Those who keep their eyes on obscure terms of service updates did a double-take freak-out last week when Facebook published rules that on first glance suggested that performances over Facebook or Instagram would be against the platform’s rules starting October 1. One particularly alarming sentence was, “You may not use videos on our Products to create a music listening experience.”
Since live streaming for tips over the world’s biggest social network has become a critical lifeline for artists who are off the road due to Covid-19, this verbiage led to a lot of speculation and calls to attorneys. Fortunately the tizzy of confusion led Facebook to post clarification over the weekend in a blog post. “Traditional live music performances (e.g., filming an artist or band performing live) are permitted,” it said, as it went on to clarify that what it’s trying to do is squash livestreamers who simply play records in sequence or who use entire recorded songs to enhance their videos.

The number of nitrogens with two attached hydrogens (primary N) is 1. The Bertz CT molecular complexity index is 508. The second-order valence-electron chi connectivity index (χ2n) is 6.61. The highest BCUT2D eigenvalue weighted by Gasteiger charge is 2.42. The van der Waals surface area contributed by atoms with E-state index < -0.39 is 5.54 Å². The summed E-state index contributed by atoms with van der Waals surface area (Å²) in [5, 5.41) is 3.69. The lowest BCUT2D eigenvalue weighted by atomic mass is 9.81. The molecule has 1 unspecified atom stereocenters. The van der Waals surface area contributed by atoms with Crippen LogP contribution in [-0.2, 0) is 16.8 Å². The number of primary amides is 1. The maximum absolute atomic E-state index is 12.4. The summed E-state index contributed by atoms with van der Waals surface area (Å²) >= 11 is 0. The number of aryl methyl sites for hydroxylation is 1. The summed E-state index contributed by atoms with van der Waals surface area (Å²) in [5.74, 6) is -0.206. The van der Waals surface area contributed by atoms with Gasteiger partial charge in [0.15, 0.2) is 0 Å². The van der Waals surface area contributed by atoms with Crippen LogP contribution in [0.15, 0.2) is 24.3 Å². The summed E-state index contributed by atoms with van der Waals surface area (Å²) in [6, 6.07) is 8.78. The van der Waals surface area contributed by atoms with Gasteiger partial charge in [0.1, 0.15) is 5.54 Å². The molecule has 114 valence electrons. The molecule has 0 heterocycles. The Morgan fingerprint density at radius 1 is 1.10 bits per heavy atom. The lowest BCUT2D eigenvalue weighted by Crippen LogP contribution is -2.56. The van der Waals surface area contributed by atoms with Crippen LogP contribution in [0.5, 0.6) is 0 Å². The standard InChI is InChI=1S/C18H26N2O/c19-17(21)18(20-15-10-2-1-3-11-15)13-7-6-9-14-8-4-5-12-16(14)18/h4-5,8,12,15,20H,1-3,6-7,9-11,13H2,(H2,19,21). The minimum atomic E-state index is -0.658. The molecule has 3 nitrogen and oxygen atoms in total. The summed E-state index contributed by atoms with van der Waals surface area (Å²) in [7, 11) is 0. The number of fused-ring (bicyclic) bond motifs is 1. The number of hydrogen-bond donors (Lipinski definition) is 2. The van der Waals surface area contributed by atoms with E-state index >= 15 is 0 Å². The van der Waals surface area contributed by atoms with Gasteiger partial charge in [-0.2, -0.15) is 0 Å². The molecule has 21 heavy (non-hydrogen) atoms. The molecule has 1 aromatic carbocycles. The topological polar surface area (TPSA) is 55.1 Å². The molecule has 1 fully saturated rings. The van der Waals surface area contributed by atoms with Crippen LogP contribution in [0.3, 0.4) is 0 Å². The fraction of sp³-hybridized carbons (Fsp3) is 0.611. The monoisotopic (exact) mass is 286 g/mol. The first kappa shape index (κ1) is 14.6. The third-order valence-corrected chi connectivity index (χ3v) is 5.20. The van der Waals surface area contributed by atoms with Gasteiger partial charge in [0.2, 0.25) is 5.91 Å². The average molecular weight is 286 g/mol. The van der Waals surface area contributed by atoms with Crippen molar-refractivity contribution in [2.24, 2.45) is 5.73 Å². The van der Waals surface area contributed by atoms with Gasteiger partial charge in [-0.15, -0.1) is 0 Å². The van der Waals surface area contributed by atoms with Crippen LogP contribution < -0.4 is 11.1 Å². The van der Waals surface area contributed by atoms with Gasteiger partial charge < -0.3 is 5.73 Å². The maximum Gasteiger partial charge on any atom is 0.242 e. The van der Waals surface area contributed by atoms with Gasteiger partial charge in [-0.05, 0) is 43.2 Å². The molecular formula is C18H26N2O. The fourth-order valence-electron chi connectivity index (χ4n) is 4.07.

So the rules update won’t stop, for example, Josh Daniel’s daily Quarantine Sessions (currently at day 182) that we profiled in May. But they do inhibit or prohibit live DJ sessions, such as the one North Carolina bluegrass musician Charles Humphrey III has done periodically from his home, spinning old country, bluegrass and soul. Reached by text, he confirmed “Yes, it’s not legal. I’ve been playing obscure records but the big label stuff it recognizes and will flag.” Computer systems can recognize most commercial recordings and automatically notify the offender, with penalties that include blocking the stream in real time, up to threatening the source page itself.